More stimulus needed for energy conservation in China



Posted on 26 January 2011  | 
Chinese workers in Baoding, China.
© Susetta Bozzi / WWF-CanonEnlarge
The report, undertaken in cooperation with the Development Research Center of China’s State Council, shows that China's stimulus package has bolstered economic growth mainly through investments in infrastructures, increasing demand for energy-intensive industries and pushing up China’s energy consumption in 2009-2010. It is estimated, however, that the stimulus will have long terms benefits for energy conservation.

In November 2008, the State Council (China’s highest decision-making body) decided to invest four trillion RMB – approximately 586 billion US dollars – to bolster the country’s economy from the global financial crisis. As in March China’s National Congress will adopt the 12th Five-Year Plan, the main policy tool driving economic and social development in China, this study offers an important reference on how to direct future investments.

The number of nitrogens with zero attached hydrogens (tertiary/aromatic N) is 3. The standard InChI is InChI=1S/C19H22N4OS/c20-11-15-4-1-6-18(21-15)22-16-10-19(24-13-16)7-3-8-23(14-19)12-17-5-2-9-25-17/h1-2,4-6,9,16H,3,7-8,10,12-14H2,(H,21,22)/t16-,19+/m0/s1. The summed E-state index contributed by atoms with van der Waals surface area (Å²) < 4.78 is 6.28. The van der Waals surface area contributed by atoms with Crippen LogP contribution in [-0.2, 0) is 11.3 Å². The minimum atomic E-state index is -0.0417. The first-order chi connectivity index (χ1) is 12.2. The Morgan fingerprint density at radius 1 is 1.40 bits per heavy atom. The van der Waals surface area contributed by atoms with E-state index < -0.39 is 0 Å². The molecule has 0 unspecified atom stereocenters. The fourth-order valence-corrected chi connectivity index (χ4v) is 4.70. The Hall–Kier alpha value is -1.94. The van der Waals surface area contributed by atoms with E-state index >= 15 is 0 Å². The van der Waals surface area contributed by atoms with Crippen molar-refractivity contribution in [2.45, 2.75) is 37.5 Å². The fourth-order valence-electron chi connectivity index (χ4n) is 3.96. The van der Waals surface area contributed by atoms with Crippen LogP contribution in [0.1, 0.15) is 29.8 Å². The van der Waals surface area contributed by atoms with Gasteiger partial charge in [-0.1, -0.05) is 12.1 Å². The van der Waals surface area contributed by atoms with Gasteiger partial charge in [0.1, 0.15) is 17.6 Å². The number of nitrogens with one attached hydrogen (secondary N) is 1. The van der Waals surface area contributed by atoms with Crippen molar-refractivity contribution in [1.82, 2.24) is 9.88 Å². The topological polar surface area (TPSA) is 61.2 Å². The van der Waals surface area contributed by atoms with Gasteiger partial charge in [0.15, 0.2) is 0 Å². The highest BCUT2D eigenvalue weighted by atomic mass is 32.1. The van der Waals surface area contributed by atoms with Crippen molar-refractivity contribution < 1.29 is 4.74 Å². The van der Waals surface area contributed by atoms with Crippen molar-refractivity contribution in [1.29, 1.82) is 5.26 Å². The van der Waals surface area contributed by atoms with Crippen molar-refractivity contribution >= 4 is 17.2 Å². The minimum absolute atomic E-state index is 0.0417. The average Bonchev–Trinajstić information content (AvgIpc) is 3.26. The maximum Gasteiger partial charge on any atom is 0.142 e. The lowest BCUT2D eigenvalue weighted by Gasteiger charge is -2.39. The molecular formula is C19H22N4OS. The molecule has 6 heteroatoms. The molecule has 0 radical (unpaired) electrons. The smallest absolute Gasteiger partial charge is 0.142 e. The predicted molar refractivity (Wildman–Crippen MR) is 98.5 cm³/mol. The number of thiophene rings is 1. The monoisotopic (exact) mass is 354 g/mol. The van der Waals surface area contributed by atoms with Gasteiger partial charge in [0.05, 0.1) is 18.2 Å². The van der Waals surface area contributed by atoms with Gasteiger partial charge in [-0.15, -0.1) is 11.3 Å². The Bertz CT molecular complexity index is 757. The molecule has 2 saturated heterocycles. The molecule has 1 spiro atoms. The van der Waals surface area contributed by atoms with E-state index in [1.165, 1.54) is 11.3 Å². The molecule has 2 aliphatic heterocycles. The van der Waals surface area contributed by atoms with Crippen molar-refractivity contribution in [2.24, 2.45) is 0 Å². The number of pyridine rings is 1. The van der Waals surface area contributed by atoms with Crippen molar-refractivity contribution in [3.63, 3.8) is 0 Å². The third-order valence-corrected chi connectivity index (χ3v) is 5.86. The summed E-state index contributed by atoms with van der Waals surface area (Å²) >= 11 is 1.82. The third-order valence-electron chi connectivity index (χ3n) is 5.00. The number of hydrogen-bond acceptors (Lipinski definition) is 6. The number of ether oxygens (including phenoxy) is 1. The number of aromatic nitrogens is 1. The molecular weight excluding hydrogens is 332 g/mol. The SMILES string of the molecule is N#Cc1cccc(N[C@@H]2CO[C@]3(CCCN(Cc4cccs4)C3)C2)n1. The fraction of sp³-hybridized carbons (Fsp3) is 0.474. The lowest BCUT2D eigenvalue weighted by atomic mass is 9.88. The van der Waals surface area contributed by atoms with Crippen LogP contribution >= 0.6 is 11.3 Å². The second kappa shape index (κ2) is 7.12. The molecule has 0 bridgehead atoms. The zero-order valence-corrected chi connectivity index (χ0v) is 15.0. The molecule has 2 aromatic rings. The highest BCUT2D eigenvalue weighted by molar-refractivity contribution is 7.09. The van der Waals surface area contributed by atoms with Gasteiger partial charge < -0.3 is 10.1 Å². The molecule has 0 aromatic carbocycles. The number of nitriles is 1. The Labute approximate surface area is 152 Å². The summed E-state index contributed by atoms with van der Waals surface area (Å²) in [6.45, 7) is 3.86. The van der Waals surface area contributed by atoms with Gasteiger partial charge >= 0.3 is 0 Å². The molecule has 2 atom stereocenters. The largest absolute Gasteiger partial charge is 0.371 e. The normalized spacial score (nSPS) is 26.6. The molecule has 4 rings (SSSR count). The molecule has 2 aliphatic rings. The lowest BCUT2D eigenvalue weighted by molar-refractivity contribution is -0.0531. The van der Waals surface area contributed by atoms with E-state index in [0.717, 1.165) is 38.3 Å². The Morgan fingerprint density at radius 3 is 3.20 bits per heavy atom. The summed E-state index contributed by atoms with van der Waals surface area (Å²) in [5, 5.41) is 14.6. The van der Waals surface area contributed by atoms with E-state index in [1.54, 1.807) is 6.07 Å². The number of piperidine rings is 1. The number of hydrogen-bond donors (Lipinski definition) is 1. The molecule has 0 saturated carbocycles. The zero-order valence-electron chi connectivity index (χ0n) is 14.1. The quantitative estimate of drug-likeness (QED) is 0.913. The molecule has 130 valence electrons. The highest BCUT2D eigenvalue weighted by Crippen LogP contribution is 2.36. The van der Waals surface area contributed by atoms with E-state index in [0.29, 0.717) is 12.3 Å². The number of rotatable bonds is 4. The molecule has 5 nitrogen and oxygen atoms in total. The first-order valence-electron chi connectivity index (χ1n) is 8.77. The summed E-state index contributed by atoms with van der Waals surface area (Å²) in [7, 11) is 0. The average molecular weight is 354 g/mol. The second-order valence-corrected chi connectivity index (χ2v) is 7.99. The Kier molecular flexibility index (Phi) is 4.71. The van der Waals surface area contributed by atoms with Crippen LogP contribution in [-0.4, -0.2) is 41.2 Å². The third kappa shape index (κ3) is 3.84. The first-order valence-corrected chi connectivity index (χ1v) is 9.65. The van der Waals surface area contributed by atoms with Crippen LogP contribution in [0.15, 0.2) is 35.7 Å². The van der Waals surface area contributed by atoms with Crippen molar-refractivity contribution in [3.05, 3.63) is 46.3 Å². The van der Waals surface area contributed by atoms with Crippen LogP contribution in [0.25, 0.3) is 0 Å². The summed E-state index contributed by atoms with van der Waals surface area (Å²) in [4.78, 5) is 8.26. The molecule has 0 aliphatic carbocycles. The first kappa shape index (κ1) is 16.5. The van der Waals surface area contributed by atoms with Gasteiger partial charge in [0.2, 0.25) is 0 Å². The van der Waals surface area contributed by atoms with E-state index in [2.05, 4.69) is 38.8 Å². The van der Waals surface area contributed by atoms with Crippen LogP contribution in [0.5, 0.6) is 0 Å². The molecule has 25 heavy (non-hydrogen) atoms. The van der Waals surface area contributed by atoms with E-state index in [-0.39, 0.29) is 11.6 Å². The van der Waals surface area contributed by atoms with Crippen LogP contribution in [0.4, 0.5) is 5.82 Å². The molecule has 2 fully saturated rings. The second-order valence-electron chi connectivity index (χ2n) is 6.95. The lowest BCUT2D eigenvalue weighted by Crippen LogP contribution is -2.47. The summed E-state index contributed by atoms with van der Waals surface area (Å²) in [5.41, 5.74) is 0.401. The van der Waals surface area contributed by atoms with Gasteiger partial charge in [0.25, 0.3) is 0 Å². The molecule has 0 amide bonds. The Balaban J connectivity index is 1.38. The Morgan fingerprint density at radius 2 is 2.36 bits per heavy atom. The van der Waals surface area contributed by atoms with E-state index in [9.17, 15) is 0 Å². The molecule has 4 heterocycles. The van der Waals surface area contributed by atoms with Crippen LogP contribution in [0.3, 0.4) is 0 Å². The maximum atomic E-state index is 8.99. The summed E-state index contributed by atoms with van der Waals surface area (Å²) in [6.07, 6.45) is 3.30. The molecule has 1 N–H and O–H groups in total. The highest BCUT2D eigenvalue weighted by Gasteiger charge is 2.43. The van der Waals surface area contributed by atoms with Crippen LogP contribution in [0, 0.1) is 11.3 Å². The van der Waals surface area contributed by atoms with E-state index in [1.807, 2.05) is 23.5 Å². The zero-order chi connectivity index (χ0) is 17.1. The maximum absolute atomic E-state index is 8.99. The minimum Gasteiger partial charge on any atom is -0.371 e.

The report recommends that China increase investments in energy conservation, including stricter approval standards for energy-intensive projects and disincentives for those using inefficient technologies. China also needs to take full advantage of the country’s renewable energy potential and upgrade the energy grids.

Carbon footprint accounts for 54% of China’s total ecological footprint, according to a WWF report published in November 2010, so promoting a low-carbon economy will be crucial for China’s environmental sustainability.
Chinese workers in Baoding, China.
© Susetta Bozzi / WWF-Canon Enlarge
High-speed train arriving at Beijing railway station. The main benefits in terms of energy efficiency of China stimulus package will be driven by investment in the railway and urban transport systems.
© Chris Chaplin / WWF Enlarge

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